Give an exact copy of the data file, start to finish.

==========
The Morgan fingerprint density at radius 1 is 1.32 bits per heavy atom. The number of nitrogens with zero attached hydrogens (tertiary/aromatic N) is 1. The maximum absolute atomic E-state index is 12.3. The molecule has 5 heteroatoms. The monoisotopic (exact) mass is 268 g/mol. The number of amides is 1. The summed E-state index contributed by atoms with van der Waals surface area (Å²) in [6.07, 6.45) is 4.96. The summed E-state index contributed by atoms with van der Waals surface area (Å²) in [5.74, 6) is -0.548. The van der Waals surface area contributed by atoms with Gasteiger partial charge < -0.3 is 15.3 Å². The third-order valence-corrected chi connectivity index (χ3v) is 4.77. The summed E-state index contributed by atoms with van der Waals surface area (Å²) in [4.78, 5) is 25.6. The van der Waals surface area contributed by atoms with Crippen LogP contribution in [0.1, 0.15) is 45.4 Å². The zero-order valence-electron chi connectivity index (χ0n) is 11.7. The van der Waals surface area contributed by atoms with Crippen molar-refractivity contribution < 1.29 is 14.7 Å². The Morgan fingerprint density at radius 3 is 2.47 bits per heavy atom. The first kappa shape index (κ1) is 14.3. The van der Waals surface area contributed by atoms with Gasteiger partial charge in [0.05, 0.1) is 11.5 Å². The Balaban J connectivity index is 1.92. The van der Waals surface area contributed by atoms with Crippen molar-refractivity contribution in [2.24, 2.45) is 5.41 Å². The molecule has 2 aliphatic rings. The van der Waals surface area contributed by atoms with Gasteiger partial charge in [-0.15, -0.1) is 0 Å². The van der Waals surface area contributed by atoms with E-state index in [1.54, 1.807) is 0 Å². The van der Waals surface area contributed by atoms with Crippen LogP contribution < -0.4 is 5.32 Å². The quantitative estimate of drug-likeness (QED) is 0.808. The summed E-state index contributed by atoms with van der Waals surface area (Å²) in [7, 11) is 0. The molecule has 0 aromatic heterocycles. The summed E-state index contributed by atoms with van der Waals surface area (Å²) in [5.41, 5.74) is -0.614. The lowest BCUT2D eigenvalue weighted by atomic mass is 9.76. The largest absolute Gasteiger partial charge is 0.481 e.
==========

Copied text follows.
The Morgan fingerprint density at radius 1 is 1.32 bits per heavy atom. The number of nitrogens with zero attached hydrogens (tertiary/aromatic N) is 1. The maximum absolute atomic E-state index is 12.3. The molecule has 5 heteroatoms. The monoisotopic (exact) mass is 268 g/mol. The number of amides is 1. The summed E-state index contributed by atoms with van der Waals surface area (Å²) in [6.07, 6.45) is 4.96. The summed E-state index contributed by atoms with van der Waals surface area (Å²) in [5.74, 6) is -0.548. The van der Waals surface area contributed by atoms with Gasteiger partial charge < -0.3 is 15.3 Å². The third-order valence-corrected chi connectivity index (χ3v) is 4.77. The summed E-state index contributed by atoms with van der Waals surface area (Å²) in [4.78, 5) is 25.6. The van der Waals surface area contributed by atoms with Crippen LogP contribution in [0.1, 0.15) is 45.4 Å². The zero-order valence-electron chi connectivity index (χ0n) is 11.7. The van der Waals surface area contributed by atoms with Crippen molar-refractivity contribution < 1.29 is 14.7 Å². The Morgan fingerprint density at radius 3 is 2.47 bits per heavy atom. The first kappa shape index (κ1) is 14.3. The van der Waals surface area contributed by atoms with Gasteiger partial charge in [0.05, 0.1) is 11.5 Å². The Balaban J connectivity index is 1.92. The van der Waals surface area contributed by atoms with Crippen molar-refractivity contribution in [2.24, 2.45) is 5.41 Å². The molecule has 2 aliphatic rings. The van der Waals surface area contributed by atoms with Gasteiger partial charge in [-0.15, -0.1) is 0 Å². The van der Waals surface area contributed by atoms with E-state index in [1.54, 1.807) is 0 Å². The van der Waals surface area contributed by atoms with Crippen LogP contribution < -0.4 is 5.32 Å². The quantitative estimate of drug-likeness (QED) is 0.808. The summed E-state index contributed by atoms with van der Waals surface area (Å²) in [7, 11) is 0. The molecule has 0 aromatic heterocycles. The summed E-state index contributed by atoms with van der Waals surface area (Å²) in [5.41, 5.74) is -0.614. The lowest BCUT2D eigenvalue weighted by atomic mass is 9.76. The largest absolute Gasteiger partial charge is 0.481 e.